Posted on at


You only get one chance to make a killer first impression. It’s easily one of the most important personal skills for an individual to have. Studies have shown that most people form their initial impressions of others very quickly and that those first impressions stick.  While it might be easy to make a good impression, if you practice doing so, and are mindful, it’s very difficult to change someone’s opinion of you after they’ve already formed an idea of who you are.

What makes a good first impression? Why is it that some people must expend enormous amounts of effort to build rapport with others, often investing time and money, but seem to constantly be “chasing” a good reputation instead of having it? Why is it that for other people, building a good relationship seems almost instantaneous? Is it appearance? Resources? Magic?

The First Impression Formula

The answer is none of the above. Certainly, your appearance and the resources you have at your disposal play a role in the relationships you form, both personal and professional. But they’re not the whole answer. And making a great first impression might seem like magic when you see it in action, it really isn’t.  Like many other things that seem “magical,” it’s actually just a carefully honed skill—a skill that we’ll be helping you hone in this very article.

We’ll discuss all of the many different elements to making a great first impression—appearance, verbal communication, non-verbal communication, listening skills, and authenticity. You see, anyone can impress others within a few minutes of the meeting, but it does require practice to make it look effortless.  And that’s the goal—to seem like it comes naturally.  The real secret is that after a while it will. If you’ve ever heard of “fake it till you make it” this is the perfect example of that!


One of the first things that people use to form their impressions of you is, naturally, your appearance (in most situations).  However, people often both under- and over-estimate the importance of appearance. This is due in part to the fact that many people think physical beauty trumps everything else when nothing could be further from the truth.  As a matter of fact, whether or not you’re objectively physically attractive is less influential than you might think.  The same goes for the brand names, etc. of the clothing you wear.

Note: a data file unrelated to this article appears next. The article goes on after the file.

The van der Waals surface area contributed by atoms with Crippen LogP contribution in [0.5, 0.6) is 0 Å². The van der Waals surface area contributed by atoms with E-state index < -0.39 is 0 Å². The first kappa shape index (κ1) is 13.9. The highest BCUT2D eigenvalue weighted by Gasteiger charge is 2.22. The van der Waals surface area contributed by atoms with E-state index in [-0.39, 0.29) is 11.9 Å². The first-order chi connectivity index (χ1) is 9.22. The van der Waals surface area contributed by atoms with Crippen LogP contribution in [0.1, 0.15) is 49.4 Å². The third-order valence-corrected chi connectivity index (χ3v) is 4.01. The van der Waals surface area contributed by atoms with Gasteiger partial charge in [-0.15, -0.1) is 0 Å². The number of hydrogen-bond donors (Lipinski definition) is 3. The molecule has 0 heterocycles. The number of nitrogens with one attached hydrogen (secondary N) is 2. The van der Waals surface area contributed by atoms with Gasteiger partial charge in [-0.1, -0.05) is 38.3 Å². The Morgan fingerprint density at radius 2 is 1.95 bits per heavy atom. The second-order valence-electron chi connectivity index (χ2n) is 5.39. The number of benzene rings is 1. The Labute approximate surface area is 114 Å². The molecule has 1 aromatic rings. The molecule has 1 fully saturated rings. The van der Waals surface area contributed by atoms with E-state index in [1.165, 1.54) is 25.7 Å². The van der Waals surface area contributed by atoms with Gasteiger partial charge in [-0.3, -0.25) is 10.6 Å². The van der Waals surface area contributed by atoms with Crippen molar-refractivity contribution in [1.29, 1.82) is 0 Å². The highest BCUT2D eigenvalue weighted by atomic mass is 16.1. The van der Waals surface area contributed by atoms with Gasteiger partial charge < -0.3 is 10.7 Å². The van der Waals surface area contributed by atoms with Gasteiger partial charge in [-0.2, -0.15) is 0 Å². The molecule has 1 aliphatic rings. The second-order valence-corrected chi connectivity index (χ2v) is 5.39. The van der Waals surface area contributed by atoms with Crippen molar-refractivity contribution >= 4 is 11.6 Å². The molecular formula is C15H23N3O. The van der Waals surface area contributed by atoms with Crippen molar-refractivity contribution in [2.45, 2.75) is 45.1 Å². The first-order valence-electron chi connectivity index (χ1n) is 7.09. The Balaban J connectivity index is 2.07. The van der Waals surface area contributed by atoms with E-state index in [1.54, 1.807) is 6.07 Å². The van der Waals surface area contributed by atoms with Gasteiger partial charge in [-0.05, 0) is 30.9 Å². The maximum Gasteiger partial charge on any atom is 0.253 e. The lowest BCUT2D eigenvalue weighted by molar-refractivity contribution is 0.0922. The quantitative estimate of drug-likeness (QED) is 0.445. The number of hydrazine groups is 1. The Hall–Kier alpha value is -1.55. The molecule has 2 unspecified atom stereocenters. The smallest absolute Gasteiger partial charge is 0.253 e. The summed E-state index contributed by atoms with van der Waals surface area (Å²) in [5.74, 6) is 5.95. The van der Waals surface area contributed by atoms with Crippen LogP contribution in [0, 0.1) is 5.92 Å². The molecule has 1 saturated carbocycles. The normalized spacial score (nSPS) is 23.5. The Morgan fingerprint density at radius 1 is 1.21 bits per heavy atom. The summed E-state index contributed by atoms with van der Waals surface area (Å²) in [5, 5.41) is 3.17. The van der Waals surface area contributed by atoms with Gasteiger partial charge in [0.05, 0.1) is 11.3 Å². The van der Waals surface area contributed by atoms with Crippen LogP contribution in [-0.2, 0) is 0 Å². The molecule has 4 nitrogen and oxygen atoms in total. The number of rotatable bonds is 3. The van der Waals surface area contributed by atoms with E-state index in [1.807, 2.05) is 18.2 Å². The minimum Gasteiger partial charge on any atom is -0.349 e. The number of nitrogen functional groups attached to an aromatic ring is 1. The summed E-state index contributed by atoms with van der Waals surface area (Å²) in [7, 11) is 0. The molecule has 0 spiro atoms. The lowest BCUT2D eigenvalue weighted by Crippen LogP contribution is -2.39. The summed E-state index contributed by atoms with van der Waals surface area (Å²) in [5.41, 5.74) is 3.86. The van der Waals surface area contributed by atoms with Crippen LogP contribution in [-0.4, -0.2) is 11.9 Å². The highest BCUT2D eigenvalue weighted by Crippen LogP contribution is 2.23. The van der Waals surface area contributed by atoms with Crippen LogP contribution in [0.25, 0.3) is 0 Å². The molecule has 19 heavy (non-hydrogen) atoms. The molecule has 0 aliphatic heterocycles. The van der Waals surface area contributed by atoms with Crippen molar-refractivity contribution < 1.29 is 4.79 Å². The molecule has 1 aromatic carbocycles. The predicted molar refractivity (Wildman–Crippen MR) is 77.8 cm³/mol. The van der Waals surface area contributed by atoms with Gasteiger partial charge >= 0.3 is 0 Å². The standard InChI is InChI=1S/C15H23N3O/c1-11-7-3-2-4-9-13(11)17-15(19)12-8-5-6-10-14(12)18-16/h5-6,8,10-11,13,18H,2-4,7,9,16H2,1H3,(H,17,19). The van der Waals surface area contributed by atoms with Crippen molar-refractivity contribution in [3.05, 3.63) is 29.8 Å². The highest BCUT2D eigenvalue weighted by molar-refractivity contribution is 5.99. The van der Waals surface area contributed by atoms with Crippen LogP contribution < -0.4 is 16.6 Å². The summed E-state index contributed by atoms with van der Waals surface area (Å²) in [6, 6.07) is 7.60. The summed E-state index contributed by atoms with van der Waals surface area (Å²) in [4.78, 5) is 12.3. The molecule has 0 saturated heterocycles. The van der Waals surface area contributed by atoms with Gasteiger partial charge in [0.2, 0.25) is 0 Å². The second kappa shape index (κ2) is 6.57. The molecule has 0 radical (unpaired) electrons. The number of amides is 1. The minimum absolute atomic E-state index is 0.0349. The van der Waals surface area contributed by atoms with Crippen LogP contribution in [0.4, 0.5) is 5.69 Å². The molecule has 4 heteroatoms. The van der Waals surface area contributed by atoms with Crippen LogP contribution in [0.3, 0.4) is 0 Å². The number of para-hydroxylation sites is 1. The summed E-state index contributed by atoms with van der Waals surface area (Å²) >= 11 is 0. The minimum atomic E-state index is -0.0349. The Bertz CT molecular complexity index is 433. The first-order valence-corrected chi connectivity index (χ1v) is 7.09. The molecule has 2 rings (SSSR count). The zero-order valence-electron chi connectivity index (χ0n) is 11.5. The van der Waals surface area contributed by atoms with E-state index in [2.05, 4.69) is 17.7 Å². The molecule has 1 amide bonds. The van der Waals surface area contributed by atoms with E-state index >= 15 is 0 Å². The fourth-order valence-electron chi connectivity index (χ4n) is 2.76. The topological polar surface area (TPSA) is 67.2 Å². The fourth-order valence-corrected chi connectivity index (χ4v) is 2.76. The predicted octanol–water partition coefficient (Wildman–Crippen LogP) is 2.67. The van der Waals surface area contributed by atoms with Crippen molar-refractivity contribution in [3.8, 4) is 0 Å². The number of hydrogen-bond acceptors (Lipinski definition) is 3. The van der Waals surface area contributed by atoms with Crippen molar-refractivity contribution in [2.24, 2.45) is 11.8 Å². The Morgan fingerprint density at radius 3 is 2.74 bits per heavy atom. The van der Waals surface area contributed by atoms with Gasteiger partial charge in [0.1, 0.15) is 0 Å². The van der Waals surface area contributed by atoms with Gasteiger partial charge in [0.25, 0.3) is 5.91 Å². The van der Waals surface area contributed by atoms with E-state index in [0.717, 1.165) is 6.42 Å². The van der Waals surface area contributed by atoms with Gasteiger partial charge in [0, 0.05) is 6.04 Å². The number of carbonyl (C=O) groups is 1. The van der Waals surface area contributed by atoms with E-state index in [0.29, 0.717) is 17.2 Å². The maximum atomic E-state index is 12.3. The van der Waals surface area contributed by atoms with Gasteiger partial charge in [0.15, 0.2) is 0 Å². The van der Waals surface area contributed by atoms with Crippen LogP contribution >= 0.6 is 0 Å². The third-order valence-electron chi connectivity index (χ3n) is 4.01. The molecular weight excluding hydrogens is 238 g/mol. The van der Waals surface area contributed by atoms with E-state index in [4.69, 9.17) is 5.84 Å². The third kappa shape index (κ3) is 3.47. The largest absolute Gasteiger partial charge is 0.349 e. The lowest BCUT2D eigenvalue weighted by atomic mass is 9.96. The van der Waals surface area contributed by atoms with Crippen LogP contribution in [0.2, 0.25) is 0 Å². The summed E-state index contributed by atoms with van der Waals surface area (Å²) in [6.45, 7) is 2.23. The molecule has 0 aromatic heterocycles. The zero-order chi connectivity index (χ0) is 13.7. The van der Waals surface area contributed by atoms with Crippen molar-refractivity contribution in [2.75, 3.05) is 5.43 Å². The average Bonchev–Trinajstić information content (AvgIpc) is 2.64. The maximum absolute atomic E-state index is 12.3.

On the other hand, being neatly and appropriately dressed and having good hygiene matter much more than you might think. That’s especially true when you tend toward dressing a bit more conservatively than you think you might need to. Regardless of their personal preference in dress, most people have a more positive initial impression of those who dress conservatively.

Laying a Strong Foundation

Of course, in some cases, your appearance isn’t the first thing that people notice—because it’s not their first exposure to you. That’s often the case if your first encounter with a person is via digital communication, or, in the case of job hunting, your CV. There are rarely any other situations in which a first impression is more important.  That’s why we recommend retaining a professional CV writer to go over your resume for you. They know how to make sure that your resume showcases the qualities of a good person and the capacity to do work, in a natural, logical way.

You might think that it’s inconvenient to rely on someone else to prep your resume, but when you define inconvenience, you’ll realize that’s not the case. An inconvenience is an effort you put forth that doesn’t result in a gain. In this case, you’ll most certainly benefit from making this small effort. Don’t forget to include extracurricular activities and full educational background, as well. Education is the most powerful weapon which you can use to change the world, and people react very positively to acknowledging this. Similarly, the importance of sports and other extracurricular activities are often underestimated.



Verbal and Non Verbal Communication

Next up, verbal communication. There are many different facets to this.  Simply speaking clearly, with clear intents and goals, will get you a long way toward a good first impression. When people understand immediately what your goals are, they are more likely to consider you honest and straightforward. Avoid filler words, like “um,” and “ah” and don’t beat around the bush.

Nonverbal communication is also important. Eye contact, a firm handshake, and inclining your body toward them while they’re talking are all helpful.

And speaking of others talking to you, make sure you are a good active listener. Use words and motions that reassure them that you’re still listening. Ask relevant, insightful questions. Doing so not only presents you as a good listener, but it also suggests that you’re an intelligent observer and problem solver.


Finally, be authentic. You don’t need to spill your deepest darkest secrets (that would be oversharing, anyway), but don’t try to present a 100% perfect, polished self.  No one believes in that sort of perfection, and if you attempt to present that, it comes off as dishonest.  Be forthcoming about your flaws, when they’re relevant to the conversation.

Remember, absolutely anyone can make a great first impression.  It’s not about simply being good looking or charming. It’s about being thoughtful and taking the time to learn this important skill.  With practice, you’ll find it comes completely effortlessly.

About the author